[OPE-L:2742] Re: Re: Re: Re: Proof from Marx that Hegel is NOT required

From: Fred B. Moseley (fmoseley@mtholyoke.edu)
Date: Thu Apr 06 2000 - 08:23:56 EDT

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On Wed, 5 Apr 2000, Paul Zarembka wrote:

> Actually, Fred (and please don't take this personally) but there is a
> nasty element involved here -- the element is "if you don't read Hegel I'm
> not going to give you full Marxist credentials", which is a form of
> attempting to dominate discussion, to FORCE a reading of Hegel. We DON'T
> need this kind of practice.

Paul, I didn't intend to raise the temperature of our discussion, which I
have enjoyed. I would like to keep the discussion constructive. I think
you are reading too much into my comments. Perhaps I overstated my case.

I have already said that I myself have not read Hegel, so if there is an
indictment, it would apply to me as well. But I intended no indictment.
I will not reject other interpretations of Marx (including yours) just
because they have not read Hegel, just as I would hope that others would
not reject my interpretation because I have not yet read Hegel. Nor will
I automatically accept Hegelian interpretations of Marx.

Rather, I think the relation between Marx and Hegel remains an open
question, and an important one. I myself have no stake in the answer to
this question. I am not a Hegelian and do not wish to defend a Hegelian
interpretation. My objective is to understand Marx's theory as well as
possible, especially his logical method.

And it seems to me that one could understand Marx's theory better (and
perhaps much better) if one understood Hegel, so that's what I want to
do. It is my hypothesis at this point that Marx incorporated various
aspects of Hegel's logic into his own theory. I could be wrong about
this. But the process of invalidating this hypothesis will itself result
I think in a better understanding of Marx's theory.

Does this mean that I "refuse to give Marxist credentials" to anyone who
does not consider Hegel? No, just like I don't "refuse to give Marxist
credentials" to myself at the present time. I just think my and our
understanding of Marx's theory would be enhanced (and perhaps greatly
enhanced) by a study of Hegel.

You may say that there are other, more important, things to be done.
But I would ask, would any of these lead to a better understanding of
Marx's theory (besides reading the classical economists, which I and most
of us have already done)?

In particular, some of the questions I am interested in with respect to
the logic of Marx's economic theory are the following:

1. Why is the commodity the starting point of Marx's economic theory?
Is this commodity a produce of capitalism or simple commodity production?

2. What are the initial presuppositions of Marx's theory?

3. What is Marx's logic in his derivation of the "necessity of money"?

4. What is the logical relation between the three volumes of Capital?
Are volumes 1 and 2 about capital in general (the production of
surplus-value) and volume 3 about competition (the distribution of

5. What is Marx's logic in the determination of prices of production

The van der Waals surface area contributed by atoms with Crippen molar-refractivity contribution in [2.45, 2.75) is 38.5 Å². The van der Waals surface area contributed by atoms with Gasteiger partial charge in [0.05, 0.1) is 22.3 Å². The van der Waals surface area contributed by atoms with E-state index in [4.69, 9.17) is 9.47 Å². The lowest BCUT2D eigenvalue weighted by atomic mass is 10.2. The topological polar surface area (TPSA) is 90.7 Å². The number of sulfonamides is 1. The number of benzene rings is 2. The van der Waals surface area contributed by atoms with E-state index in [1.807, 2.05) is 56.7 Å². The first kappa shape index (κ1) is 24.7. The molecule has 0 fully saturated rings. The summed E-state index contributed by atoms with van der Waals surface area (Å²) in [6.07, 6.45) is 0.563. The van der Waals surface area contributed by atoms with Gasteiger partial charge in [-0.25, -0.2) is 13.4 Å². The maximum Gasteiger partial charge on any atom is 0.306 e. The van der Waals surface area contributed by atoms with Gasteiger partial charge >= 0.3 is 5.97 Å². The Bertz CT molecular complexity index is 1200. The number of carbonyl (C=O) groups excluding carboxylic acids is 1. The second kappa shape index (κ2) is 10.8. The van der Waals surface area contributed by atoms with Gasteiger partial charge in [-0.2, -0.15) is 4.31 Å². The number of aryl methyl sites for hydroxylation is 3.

in Part 2 of Vol. 3?

6. What is Marx's logic in the derivation of the falling rate of profit
in Part 3 of Vol. 3?

7. How evaluate the emprical validity of Marx's theory?

Did Althusser ever discuss these questions? Did he discuss how Marx's
epistemological break with Hegel changed Marx's answer to these questions?

My memory of Althusser's "epistemological break" is that it is about
Marx's philosophy and his theory of history, not his economic theory.
Did it have anything to do with Marx's economic theory? Did it have an
effect on the logic of his economic theory? Does Althusser discuss these
questions somewhere (any references would be appreciated)? I don't have a
copy of Reading Capital. Are these questions discussed there?

As I remember Althusser, Marx's "epistemological break" started in 1845,
while writing the German Ideology. But this was long before Marx began to
develop his economic theory. And the final definitive break came in 1875
with the Critique of the Gotha Program. But this work is not economic
theory. It does not involve a reworking any part of Marx's economic
theory (e.g. Chapter 1).

So what does Marx's "epistemological break" have to do with his economic
theory (and especially its logical structure)?

> > Paul, could you please tell us IN WHAT SPECIFIC ASPECTS did Marx
> > himself from Hegel later in his life? What specific aspects of Hegel's
> > method did Marx first accept and then later reject as he "distanced
> > himself"? How did this "distancing himself" alter the logical structure
> > of his economic theory after the Grundrisse?
> You are asking a VERY big question. And your implicit presumption is that
> if I cannot give you a satisfactory response in an internet interchange
> (and of course I cannot as the question is too complicated), then whatever
> my understanding of Marx is should be "downgraded". If I were to cite
> Althusser I'd also accomplish little vis-a-via the pro-Hegel position
> unless I were to do an extensive discussion of Althusser's position and
> the manner in which his position to some extent shifted over time. I
> could do that, but the end result would not be different for those who are
> wedded to the importance of Hegel.

Paul, I wasn't expecting a full answer to these big questions, but I was
hoping that you could give us at least some idea (an example or two) of
what you have in mind, because I do not know what you mean by "Marx
distanced himself from Hegel". In particular, what difference did this
"distancing" make in the logic of Marx's economic theory, especially with
respect to my questions above?

Thanks very much for this discussion. I look forward to its continuation.


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